Jewett’s greatest contribution of American literature is her portrayal of a way of life in New England coastal villages that has since disappeared. In the preface to The Best Stories of Sarah Orne Jewett (1925), Willa Cather makes this claim: “If I were asked to name three American books which have the possibility of a long, long, life, I would say at once, The Scarlet Letter, Huckleberry Finn, and The Country of the Pointed Firs. I can think of no others that confront time and change so serenely.” Though others may argue with Cather’s choices, Jewett was in the forefront of local color writers of the nineteenth century, and The Country of the Pointed Firs is widely accepted as her masterpiece.

Jewett is often categorized as a local color writer known for her realistic portrayal of a particular region. Women dominate the local color school of American literature. Such writers as Mary Wilkins Freeman, Harriet Beecher Stowe, and Rose Terry Cooke were contemporaries of Jewett, who was especially influenced by Stowe’s Pearl of Orr’s Island (1862), a pioneering work of the local color school. According to Josephine Donovan, “The New England women created a counter world of their own, a rural realm that existed on the margins of patriarchal society, a world that nourished strong, free women.” As a local color writer, Jewett provides a clear picture of a New England coastal town during the...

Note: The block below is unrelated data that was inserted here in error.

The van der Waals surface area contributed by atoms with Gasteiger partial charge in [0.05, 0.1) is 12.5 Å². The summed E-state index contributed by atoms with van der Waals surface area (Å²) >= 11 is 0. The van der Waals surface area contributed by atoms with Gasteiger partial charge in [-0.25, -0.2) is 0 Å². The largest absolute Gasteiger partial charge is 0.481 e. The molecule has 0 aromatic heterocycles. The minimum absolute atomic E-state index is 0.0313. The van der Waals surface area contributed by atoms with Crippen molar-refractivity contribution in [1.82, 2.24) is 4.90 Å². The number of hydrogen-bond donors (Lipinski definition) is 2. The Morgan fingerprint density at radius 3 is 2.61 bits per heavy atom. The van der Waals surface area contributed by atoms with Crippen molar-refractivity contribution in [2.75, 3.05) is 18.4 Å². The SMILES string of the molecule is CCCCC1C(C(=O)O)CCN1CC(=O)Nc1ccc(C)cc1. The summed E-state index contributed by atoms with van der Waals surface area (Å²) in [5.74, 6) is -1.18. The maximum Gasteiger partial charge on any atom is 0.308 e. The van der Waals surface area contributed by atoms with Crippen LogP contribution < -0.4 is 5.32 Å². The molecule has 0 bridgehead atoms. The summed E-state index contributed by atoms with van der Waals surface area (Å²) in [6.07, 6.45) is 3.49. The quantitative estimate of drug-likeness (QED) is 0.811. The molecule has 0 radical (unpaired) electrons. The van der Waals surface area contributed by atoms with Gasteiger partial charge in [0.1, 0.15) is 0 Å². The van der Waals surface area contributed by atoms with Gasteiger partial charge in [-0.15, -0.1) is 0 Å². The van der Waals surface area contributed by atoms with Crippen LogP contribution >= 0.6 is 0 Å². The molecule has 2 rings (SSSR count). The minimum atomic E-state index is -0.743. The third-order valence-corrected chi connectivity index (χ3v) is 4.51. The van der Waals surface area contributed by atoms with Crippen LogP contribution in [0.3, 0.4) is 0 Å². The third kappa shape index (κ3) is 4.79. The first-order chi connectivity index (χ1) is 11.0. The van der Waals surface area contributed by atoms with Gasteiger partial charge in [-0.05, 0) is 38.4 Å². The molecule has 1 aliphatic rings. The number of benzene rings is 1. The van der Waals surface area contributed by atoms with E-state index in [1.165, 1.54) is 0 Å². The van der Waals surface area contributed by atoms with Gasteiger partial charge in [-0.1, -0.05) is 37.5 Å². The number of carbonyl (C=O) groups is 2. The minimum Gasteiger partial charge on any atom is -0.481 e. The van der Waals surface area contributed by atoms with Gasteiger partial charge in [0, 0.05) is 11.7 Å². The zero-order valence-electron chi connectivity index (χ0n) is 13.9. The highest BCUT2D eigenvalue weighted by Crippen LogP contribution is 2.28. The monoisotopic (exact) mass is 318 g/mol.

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The Country of the Pointed Firs Historical Context

Decline of the Shipping Industry
The Country of the Pointed Firs takes place some time in the last quarter of the nineteenth...

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The Country of the Pointed Firs Literary Style

Narrative Voice
The Country of the Pointed Firs is narrated in the first-person, meaning that the narrator is a character in...

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The Country of the Pointed Firs Compare and Contrast

1890s: In the women’s suffrage movement, American women struggle to obtain the right to vote in local, state, and national...

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The Country of the Pointed Firs Topics for Further Study

Jewett is considered one of the best American regional writers of the nineteenth century. Other important American regional, or local color,...

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The Country of the Pointed Firs Media Adaptations

The Country of the Pointed Firs was recorded on audiotape in 1982 by Jimcin Recordings, read by Cindy Hardin, and distributed by Books...

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The Country of the Pointed Firs What Do I Read Next?

A Country Doctor (1884) is Jewett’s novel based on her father’s experiences as a doctor serving inhabitants of rural Maine.

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The Country of the Pointed Firs Bibliography and Further Reading

Sources
“Biographical Note: Sarah Orne Jewett,” in The Country of the Pointed Firs” and Other Stories by Sarah...

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The Country of the Pointed Firs Bibliography

(Masterpieces of American Literature)

Blanchard, Paula. Sarah Orne Jewett: Her World and Her Work. Reading, Mass.: Addison-Wesley, 1994. In this literary biography, Blanchard devotes one chapter to discussing the novella in the context of Jewett’s life and other works. Also provides photographs, relevant background and biographical information, and a bibliography.

Cary, Richard, ed. Appreciation of Sarah Orne Jewett: Twenty-nine Essays. Waterville, Maine: Colby College Press, 1973. Six of the twenty-nine essays included in this collection deal specifically with The Country of the Pointed Firs. Looking at the novel from a historical and sociological...

(The entire section is 514 words.)